Would you take productivity advice from a prolific person who has attained massive success on multiple levels despite gargantuan odds AND who has much in common with you, the chiropractic business person?

If YES, read on (and you can skip the paragraph below).

The Chiropractor’s Time Dilemma

Ask 10 chiropractors and 8 of them will likely tell you that they don’t have enough time in the day to work ON their business because they are so busy working IN their business. Yet, if we are to ever escape the cycle of being an employee tied to our own business and shackled to its current level, we must find the time to work ON the business, its profitability and its progress.

In this respect, chiropractors have a fairly unique dilemma. Unlike lawyers working on “the big case” we don’t have big deadlines with big paydays looming that we take hours to prepare for. Unlike MD’s, we don’t have practice managers in the true sense (we may have office managers, who mostly manage staff and/or menial tasks, but don’t actually strategically run our business, for the most part). Like many other small business owners, we don’t have an abundance of free time, unfortunately. And like most health professionals, we don’t learn business skills in chiropractic school, but instead have to go through the painful, time-consuming college of hard knocks.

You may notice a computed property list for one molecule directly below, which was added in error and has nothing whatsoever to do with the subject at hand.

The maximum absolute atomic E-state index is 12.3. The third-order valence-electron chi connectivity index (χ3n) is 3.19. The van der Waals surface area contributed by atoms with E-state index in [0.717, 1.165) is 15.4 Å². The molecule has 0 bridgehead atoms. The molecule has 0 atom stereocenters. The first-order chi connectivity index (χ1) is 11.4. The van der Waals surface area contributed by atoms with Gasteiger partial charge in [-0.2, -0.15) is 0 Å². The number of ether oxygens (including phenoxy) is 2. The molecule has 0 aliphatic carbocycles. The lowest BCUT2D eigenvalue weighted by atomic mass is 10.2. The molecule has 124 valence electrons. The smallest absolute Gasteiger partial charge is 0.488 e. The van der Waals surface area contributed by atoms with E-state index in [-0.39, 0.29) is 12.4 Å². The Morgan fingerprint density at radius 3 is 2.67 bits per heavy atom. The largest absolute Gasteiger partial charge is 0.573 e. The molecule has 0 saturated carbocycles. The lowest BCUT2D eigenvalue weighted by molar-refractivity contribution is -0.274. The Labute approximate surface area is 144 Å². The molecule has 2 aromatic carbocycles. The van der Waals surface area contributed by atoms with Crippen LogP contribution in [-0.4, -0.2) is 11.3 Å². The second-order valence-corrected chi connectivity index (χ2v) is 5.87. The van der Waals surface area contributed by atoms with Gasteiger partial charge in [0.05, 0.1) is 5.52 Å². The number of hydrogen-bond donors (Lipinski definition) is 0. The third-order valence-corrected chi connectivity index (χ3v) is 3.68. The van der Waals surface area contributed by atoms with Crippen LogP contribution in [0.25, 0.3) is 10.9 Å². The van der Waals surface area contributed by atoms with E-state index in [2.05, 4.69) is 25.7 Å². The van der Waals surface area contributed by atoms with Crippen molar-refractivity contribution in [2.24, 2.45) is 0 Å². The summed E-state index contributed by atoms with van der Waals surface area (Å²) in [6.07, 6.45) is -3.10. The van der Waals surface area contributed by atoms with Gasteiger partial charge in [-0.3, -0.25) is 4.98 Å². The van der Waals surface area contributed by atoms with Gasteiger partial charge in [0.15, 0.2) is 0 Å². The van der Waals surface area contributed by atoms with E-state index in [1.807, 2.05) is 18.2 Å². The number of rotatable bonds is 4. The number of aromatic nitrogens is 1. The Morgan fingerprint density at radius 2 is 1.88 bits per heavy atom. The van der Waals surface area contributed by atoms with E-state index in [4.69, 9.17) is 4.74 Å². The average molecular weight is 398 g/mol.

Perhaps because of all this or because of additional unrelated factors, we are generally known as poor business people. We have a high student loan default rate and low lending profile to the degree that some banks won’t get involved with chiropractic practice sales at all.

The Entertainer’s Dilemma